Desert Blue

on June 04, 1999 by Mike Kerrigan
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Baxter (pop. 89) is one of those Western desert towns that seem to exist only in the imagination of moviemakers. You know the place-- every resident is a character with a little secret. We have seen them in comedies like "Bagdad Café" and dramas like "U-Turn". And here they are again in a charming little piece from Morgan J. Freeman which, speaking of U-turns, is a 180-degree spin from his memorable angst-ridden debut, "Hurricane Streets."
   Helping boost the town's population temporarily past the 90 mark is a professor of Americana ("Snake Eyes'" John Heard) and his actress daughter ("200 Cigarettes'" Kate Hudson). They are on a road trip but get stuck in Baxter after a soft drink tanker crashes, spilling its contents. When the tanker driver dies after apparently inhaling the secret formula he's transporting, the place is promptly quarantined by the FBI.
   The professor is right at home; after all, he suggested the detour so he could get a look at the town's landmark--a giant pink ice cream cone. His daughter is less happy. She is desperate to get back to L.A. for an audition and is sure she has absolutely nothing in common with the locals. When she tells them she got a Golden Globe they think she's a boxer.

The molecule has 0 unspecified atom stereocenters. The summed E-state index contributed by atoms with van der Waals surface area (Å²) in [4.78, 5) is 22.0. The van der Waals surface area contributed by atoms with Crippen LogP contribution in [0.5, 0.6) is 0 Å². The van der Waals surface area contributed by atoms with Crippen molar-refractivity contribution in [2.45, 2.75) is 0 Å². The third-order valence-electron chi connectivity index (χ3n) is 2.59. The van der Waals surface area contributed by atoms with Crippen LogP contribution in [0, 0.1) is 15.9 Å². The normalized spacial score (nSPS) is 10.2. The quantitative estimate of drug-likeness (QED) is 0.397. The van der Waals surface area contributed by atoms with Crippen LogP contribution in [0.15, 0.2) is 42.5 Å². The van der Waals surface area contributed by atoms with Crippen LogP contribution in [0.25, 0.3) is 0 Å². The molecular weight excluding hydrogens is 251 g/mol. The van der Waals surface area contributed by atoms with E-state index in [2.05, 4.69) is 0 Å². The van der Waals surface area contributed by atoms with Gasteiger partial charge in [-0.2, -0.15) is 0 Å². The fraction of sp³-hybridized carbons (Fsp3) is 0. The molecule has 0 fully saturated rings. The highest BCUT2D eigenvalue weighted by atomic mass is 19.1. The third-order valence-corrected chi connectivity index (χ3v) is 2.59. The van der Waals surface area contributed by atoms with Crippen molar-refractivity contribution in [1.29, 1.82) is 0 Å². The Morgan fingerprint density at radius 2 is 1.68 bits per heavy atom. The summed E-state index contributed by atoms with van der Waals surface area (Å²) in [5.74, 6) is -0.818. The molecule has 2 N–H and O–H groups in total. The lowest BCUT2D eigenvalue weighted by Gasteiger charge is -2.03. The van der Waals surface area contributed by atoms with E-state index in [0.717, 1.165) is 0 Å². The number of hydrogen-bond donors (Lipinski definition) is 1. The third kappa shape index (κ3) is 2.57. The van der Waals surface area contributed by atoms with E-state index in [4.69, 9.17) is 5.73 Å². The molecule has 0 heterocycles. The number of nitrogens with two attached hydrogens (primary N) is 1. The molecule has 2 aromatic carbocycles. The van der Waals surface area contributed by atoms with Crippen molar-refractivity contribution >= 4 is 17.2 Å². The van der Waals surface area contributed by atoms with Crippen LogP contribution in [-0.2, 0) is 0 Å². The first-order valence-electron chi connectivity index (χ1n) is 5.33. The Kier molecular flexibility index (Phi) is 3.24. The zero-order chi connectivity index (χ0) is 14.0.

Of course she bonds with the motley crew of natives whose idea of a big night out is getting stoned at Baxter Beach, an ocean park which is lacking just one thing--water. It sounds pedestrian and formulaic but smart writing and excellent acting lift it several notches above average.
   Hudson is perfect as the self-centered thespian and Brendan Sexton III ("Hurricane Streets," "Welcome to the Dollhouse") gives another rock-solid performance. Christina Ricci, made up to look like an older Wednesday Addams, is hilarious as a young woman with an interesting hobby: blowing things up. Casey Affleck ("200 Cigarettes"), Sara Gilbert of TV's "Roseanne" and Ethan Suplee ("American History X") are standouts in a very strong supporting cast. Starring Brendan Sexton III, Kate Hudson, John Heard and Christina Ricci. Written and directed by Morgan J. Freeman. Produced by Andrea Sperling, Nadia Leonelli and Michael Burns. A Goldwyn release. Romantic comedy. Rated R for strong language and some teen alcohol abuse. Running time: 88 min.
Tags: desert, Morgan J. Freeman, Kate Hudson, John Heard, death, soft drink, secret, FBI, Brendan Sexton III, Christina Ricci, Casey Affleck, Sara Gilbert, Ethan Suplee, romance
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